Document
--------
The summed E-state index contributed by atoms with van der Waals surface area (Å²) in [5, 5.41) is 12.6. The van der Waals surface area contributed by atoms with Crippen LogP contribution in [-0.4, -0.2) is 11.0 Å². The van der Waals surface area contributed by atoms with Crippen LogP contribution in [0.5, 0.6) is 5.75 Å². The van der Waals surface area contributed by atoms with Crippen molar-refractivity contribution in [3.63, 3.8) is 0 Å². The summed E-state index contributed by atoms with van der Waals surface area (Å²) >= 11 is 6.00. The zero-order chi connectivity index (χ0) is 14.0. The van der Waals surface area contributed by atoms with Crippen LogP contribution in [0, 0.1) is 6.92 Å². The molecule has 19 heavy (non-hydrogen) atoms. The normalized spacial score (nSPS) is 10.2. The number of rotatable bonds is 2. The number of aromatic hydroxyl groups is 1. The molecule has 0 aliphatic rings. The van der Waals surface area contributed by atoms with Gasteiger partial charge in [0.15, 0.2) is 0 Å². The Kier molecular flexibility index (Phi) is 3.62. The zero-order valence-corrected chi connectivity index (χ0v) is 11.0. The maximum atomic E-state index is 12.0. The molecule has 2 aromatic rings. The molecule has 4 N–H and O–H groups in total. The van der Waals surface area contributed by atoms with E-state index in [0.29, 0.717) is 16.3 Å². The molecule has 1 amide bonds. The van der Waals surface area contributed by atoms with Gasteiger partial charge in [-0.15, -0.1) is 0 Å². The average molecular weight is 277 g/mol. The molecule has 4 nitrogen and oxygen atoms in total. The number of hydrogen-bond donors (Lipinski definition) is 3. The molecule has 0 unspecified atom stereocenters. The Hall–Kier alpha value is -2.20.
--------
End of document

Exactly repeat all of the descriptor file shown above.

The summed E-state index contributed by atoms with van der Waals surface area (Å²) in [5, 5.41) is 12.6. The van der Waals surface area contributed by atoms with Crippen LogP contribution in [-0.4, -0.2) is 11.0 Å². The van der Waals surface area contributed by atoms with Crippen LogP contribution in [0.5, 0.6) is 5.75 Å². The van der Waals surface area contributed by atoms with Crippen molar-refractivity contribution in [3.63, 3.8) is 0 Å². The summed E-state index contributed by atoms with van der Waals surface area (Å²) >= 11 is 6.00. The zero-order chi connectivity index (χ0) is 14.0. The van der Waals surface area contributed by atoms with Crippen LogP contribution in [0, 0.1) is 6.92 Å². The molecule has 19 heavy (non-hydrogen) atoms. The normalized spacial score (nSPS) is 10.2. The number of rotatable bonds is 2. The number of aromatic hydroxyl groups is 1. The molecule has 0 aliphatic rings. The van der Waals surface area contributed by atoms with Gasteiger partial charge in [0.15, 0.2) is 0 Å². The Kier molecular flexibility index (Phi) is 3.62. The zero-order valence-corrected chi connectivity index (χ0v) is 11.0. The maximum atomic E-state index is 12.0. The molecule has 2 aromatic rings. The molecule has 4 N–H and O–H groups in total. The van der Waals surface area contributed by atoms with E-state index in [0.29, 0.717) is 16.3 Å². The molecule has 1 amide bonds. The van der Waals surface area contributed by atoms with Gasteiger partial charge in [-0.15, -0.1) is 0 Å². The average molecular weight is 277 g/mol. The molecule has 4 nitrogen and oxygen atoms in total. The number of hydrogen-bond donors (Lipinski definition) is 3. The molecule has 0 unspecified atom stereocenters. The Hall–Kier alpha value is -2.20.